DNA evidence can play a critical role in Florida sex crime cases, but it also has some limits. In many cases, DNA evidence may confirm that the person charged with the crime and the victim had some sort of sexual contact, but it can’t determine whether that contact was consensual. Similarly, DNA from a third person may show that the victim recently had sex with more than one person, but it can’t determine the source of any injuries often associated with a sex crime. Florida’s First District Court of Appeals recently explained some of the restrictions on using third-party DNA evidence in sex crime cases.
A defendant was charged with sexual battery following an incident with a student at the University of West Florida in Pensacola. The woman invited him to her dorm room one day after the two met off campus. They talked for a while and started kissing. That’s when, according to the court, the defendant became more aggressive. He closed the door and turned off the lights, the court said. The he allegedly held the woman down, grabbed her neck, pulled down her pants and “forced himself on her,” according to the court. He was arrested after the victim’s friends called the police when she told them what had allegedly happened.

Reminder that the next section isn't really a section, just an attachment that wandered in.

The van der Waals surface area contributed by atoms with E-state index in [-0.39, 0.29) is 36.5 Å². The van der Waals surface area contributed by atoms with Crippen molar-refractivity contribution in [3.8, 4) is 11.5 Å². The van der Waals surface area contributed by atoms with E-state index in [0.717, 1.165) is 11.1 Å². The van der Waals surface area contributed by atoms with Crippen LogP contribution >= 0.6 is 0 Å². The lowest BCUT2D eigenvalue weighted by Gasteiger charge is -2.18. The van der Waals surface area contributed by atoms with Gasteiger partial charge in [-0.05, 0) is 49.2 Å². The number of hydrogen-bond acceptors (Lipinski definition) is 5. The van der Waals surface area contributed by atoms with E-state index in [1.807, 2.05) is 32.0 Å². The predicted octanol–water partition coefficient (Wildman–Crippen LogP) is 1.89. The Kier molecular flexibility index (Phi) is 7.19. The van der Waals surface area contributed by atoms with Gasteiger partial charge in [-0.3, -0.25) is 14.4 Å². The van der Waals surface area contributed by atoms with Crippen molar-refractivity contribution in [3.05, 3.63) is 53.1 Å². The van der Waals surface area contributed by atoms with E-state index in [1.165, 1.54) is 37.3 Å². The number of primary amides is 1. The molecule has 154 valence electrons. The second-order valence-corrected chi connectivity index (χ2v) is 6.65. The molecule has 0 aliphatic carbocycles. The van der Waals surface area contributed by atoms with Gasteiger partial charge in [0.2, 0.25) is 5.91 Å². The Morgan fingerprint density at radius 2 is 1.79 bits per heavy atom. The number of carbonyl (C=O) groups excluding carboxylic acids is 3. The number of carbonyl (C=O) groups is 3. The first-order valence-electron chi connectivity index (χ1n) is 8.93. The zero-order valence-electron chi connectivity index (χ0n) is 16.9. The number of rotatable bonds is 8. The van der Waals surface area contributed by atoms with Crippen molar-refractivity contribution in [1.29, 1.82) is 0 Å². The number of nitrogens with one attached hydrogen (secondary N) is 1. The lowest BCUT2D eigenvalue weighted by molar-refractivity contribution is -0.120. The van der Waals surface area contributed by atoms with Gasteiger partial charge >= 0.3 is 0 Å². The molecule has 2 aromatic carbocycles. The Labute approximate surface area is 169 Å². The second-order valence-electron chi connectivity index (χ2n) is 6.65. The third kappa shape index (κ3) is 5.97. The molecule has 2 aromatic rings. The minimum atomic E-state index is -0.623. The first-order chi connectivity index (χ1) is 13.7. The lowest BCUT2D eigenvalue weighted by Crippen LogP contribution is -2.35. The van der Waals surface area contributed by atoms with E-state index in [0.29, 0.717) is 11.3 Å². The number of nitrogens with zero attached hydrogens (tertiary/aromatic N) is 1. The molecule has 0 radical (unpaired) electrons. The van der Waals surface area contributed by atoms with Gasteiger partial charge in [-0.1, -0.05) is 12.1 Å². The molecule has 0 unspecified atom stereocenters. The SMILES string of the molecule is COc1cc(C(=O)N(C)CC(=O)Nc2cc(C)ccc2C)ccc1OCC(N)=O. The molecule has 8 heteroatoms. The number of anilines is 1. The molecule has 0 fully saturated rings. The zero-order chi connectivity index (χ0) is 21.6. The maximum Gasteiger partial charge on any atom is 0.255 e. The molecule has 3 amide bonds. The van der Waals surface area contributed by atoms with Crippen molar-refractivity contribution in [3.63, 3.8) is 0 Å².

The defendant argued at trial that the sex was consensual. The victim testified that he raped her. The trial court declined his request to enter into evidence DNA samples from a third person that were taken from the victim’s underwear shortly after the encounter. He was convicted and sentenced to 25 years in prison.